Most of the time I’ve been satisfied with where I am, with my schedule and my purpose and my lifestyle as a whole. I think the winter months are getting to me, that I have to get out of a warm bed and that it’s dark by the time that I leave. I wish that I could get more bang for my buck with the rent that I pay by spending more time at home, so any other commitment that I have feels like a burden taking away value from what I have no choice but to pay for. I wish I worked in my community so I could enjoy it more, like that brief period when I could, in fact, walk home for lunch every day. But I suppose if my mid-20s ambition was for a mediocre job and little disposable income, my late-20s ambition shouldn’t yet reach for the stars. I have my 30s to look forward to for that.

The Future Portrait of the Present


E-mails are so simple and accessible that they are mostly shallow and meaningless in the long term. Most of my job works around sending and receiving e-mails. This is largely because computer files can be attached, which at least adds purpose and utility, and passing on small amounts of information is simply the most practical option over picking up the phone. Then there’s the “conversation” closer that comes after passing on those small amounts of information that’s simply “Thanks.”

I’m Canadian, my clients are Canadian, and that’s just what we say in our polite and humble giant country. It’s professional and it’s courteous and it’s respectful, and those are all important things in an economy based on service. But the e-mail itself, containing information below that’s already stored elsewhere, but with a simple one-word message not of substance to the overall product of the business relationship, is useless. It’s sent out of an expected level of courtesy, but it’s only expected because it’s so easy.

I received a Christmas card from my grandfather with a cheque and a letter. The letter explained why he sent the cheque in spite of my campaign to end Giftmas. He wrote of understanding my reasoning and respecting my initiative, but he chooses to continue doing this. He’s been suggested to stop this before, by his companion or whatever you may call her, because she thinks his grandchildren are ungrateful and that he should be spending all of his money on himself. Leaving out all personal biases towards the source of this sentiment and the latter of its two justifications, there is supporting evidence for the lack of gratitude. We’ve fallen out of the habit of writing him back thank-you letters.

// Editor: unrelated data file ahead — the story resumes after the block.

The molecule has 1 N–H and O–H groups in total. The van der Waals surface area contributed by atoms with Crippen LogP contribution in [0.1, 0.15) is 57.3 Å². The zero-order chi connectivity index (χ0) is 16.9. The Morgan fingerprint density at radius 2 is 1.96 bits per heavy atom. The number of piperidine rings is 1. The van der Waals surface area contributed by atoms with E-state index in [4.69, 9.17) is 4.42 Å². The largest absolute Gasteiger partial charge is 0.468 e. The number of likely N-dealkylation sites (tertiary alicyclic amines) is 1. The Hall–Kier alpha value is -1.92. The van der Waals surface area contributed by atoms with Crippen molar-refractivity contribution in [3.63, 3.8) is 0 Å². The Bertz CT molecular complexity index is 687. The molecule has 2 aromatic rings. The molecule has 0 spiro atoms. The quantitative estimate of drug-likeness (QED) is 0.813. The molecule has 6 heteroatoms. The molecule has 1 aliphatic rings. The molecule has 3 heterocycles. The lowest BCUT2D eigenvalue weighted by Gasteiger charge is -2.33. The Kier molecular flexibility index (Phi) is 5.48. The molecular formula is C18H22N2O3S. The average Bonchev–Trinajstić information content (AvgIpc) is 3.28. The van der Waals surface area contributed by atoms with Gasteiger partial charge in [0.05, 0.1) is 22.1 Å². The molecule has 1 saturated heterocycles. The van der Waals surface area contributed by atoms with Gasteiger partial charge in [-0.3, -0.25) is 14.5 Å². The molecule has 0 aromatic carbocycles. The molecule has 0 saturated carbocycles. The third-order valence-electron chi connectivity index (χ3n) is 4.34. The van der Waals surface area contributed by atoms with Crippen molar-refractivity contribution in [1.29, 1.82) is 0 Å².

I broke that streak for my past birthday and wrote him a thank-you letter. I included general updates on my life as a whole. Grandparents tend to want to know these things, after all, and if I don’t like how the message is getting distorted in the game of telephone through my mother who passes it onto my aunt before it reaches his ears, I might as well cut out the middle(wo)men.

There are billions of e-mails sent every day. Historians of the future, if electronic records are sustained, will have too much useless bullshit to sift through to get a real grasp of the social history of our time as communicated in writing between regular people. Letters are such a rich primary resource for academic pursuits for the past; they are a path to follow, with exact dates attached, that can span across countries and continents and cultures. They used to be written by the privileged literate elite, and now that our developed societies have nearly universal literacy one may think that the magnitude of information to sift through would deter historians from pursuing this source of research. But even history of the last century where literacy was high and letters were common for nearly everyone is researched through records of personal correspondence. Soldiers in the two World Wars writing to their wives, political prisoners or refugees in exile writing to the colleagues they aren’t free to see, family members keeping in touch as one embarks on a path in step with a broader social movement – these are all rich sources of data for social historians and it’s worthwhile tapping into the forests worth of paper to find them.